For personal reasons my story had to be diluted somewhat, but basically my fundamental reason for leaving my job was not only because I felt I was missing out, but because I felt my son was too.
I don't feel guilty about being a Stay-at-home-Mum but I will admit that the decision to leave was not easy. I honestly believed that going out to work on a job-sharing basis was my 'me-time' that gave me the best of both worlds and allowed me time spent in adult company. Therefore I was initially reluctant to give it up!
To be honest there are some careers where it is perfectly acceptable for a mum (or dad) to give up work to care for their children, no raising of inquisitive eyebrows whatsoever. It saves the company money, you see, and besides some work colleagues can view job-sharing/part-time mums in a less than favourable light.
Ultimately I made my decision very quickly and have not regretted it for one moment. I recently wrote about this pivotal decision and my thoughts on being Home Alone and of how I feel the role of the SAHM ( and Dad) is viewed in this country.
I also recently wrote about the question you should never ask a Stay-at-home-Mum, aka: What Jazzy Does all day!
Not all contributions to our society can be measured in financial or economic terms. Which leads me to ask a question of my own....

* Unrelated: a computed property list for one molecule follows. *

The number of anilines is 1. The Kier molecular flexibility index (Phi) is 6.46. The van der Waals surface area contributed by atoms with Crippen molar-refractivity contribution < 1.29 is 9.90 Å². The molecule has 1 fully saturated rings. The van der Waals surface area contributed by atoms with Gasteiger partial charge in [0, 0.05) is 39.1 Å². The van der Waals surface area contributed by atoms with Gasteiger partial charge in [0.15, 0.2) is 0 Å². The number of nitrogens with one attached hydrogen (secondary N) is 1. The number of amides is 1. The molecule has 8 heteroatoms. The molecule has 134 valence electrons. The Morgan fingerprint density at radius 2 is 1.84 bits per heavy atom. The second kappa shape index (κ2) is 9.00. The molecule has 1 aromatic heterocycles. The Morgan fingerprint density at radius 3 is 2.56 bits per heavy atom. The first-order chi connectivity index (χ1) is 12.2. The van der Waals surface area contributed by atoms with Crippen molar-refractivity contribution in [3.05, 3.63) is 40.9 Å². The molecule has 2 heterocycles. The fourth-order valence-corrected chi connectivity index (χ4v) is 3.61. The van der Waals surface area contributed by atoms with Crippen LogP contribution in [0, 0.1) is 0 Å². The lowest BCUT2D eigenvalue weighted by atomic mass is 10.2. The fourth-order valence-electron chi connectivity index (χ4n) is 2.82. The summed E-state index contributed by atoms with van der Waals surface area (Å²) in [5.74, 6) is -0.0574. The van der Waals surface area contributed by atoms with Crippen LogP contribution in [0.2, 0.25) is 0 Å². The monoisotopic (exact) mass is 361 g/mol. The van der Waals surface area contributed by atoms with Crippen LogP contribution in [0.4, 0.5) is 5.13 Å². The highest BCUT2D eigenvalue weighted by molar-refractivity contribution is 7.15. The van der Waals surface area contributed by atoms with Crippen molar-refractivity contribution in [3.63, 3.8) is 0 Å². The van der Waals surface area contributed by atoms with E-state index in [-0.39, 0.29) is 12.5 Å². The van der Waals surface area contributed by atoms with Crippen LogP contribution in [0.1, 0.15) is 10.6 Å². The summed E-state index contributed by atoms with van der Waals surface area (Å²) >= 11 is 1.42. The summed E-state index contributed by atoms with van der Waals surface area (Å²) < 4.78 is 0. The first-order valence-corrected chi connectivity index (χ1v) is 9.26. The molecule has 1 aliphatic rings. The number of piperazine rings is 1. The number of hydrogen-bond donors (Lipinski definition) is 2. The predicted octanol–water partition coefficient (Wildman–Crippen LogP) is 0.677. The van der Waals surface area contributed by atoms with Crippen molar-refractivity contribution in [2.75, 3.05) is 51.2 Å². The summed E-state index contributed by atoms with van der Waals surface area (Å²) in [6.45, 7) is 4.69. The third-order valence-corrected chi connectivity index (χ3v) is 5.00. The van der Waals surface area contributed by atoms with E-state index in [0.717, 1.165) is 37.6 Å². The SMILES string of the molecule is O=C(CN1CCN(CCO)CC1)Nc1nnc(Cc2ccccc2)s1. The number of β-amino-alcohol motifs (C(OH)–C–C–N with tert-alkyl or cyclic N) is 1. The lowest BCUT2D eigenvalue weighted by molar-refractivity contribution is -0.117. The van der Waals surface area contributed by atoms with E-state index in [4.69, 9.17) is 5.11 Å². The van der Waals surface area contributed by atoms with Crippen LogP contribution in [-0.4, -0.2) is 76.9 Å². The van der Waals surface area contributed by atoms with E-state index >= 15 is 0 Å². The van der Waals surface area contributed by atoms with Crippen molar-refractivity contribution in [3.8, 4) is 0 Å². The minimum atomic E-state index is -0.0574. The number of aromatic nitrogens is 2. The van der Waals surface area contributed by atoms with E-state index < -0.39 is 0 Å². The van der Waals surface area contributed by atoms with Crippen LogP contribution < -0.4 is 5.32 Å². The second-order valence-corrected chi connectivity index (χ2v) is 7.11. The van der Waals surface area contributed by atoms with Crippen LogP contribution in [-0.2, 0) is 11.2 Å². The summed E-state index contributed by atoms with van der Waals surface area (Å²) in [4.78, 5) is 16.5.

Why is staying home to rear one's children not considered a career in it's own right?
One should never feel, or be made to feel, guilty or less-worthy, for making the decision to stay home with their children. Nor should anyone feel bad having made such a decision, then feeling the need to do something other than child-rearing and housework in any spare time. That's called me-time and everyone, whether in the paid or non-paid work force, deserves that.
Besides, some stay-at-home-mum's me time can turn into a new career, worked around family needs, or be of benefit to local communities or causes.
Speaking of which, you can support iPhones4Autism.ie , the campaign I contribute to in my spare time, by donating your old iPhone if you have recently upgraded! You can even send me any old mobile phones you, your work colleagues or fellow SAHMs, have lying around! Any donated iPhones will be given to children with Autism (and Special Needs) to assist with communication and all other phones will be pooled and used to avail of Irish Autism Action's Mobile Phone Recycling scheme.
Please support if you can.